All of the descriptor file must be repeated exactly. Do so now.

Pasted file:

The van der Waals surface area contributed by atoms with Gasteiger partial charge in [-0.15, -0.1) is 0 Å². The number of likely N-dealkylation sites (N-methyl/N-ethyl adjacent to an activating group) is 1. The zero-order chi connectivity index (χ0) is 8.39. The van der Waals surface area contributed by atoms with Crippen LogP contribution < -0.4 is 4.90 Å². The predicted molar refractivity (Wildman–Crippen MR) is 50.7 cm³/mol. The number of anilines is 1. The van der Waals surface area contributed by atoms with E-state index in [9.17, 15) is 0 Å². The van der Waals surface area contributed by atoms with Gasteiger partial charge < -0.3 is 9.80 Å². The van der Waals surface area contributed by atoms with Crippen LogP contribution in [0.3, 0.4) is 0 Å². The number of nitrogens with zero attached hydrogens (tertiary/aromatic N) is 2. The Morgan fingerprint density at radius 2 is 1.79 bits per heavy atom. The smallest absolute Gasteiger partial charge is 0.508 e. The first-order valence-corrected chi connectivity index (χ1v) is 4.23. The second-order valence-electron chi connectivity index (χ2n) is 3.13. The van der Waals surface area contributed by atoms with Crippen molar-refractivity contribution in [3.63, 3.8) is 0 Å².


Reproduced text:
The van der Waals surface area contributed by atoms with Gasteiger partial charge in [-0.15, -0.1) is 0 Å². The number of likely N-dealkylation sites (N-methyl/N-ethyl adjacent to an activating group) is 1. The zero-order chi connectivity index (χ0) is 8.39. The van der Waals surface area contributed by atoms with Crippen LogP contribution < -0.4 is 4.90 Å². The predicted molar refractivity (Wildman–Crippen MR) is 50.7 cm³/mol. The number of anilines is 1. The van der Waals surface area contributed by atoms with E-state index in [9.17, 15) is 0 Å². The van der Waals surface area contributed by atoms with Gasteiger partial charge < -0.3 is 9.80 Å². The van der Waals surface area contributed by atoms with Crippen LogP contribution in [0.3, 0.4) is 0 Å². The number of nitrogens with zero attached hydrogens (tertiary/aromatic N) is 2. The Morgan fingerprint density at radius 2 is 1.79 bits per heavy atom. The smallest absolute Gasteiger partial charge is 0.508 e. The first-order valence-corrected chi connectivity index (χ1v) is 4.23. The second-order valence-electron chi connectivity index (χ2n) is 3.13. The van der Waals surface area contributed by atoms with Crippen molar-refractivity contribution in [3.63, 3.8) is 0 Å².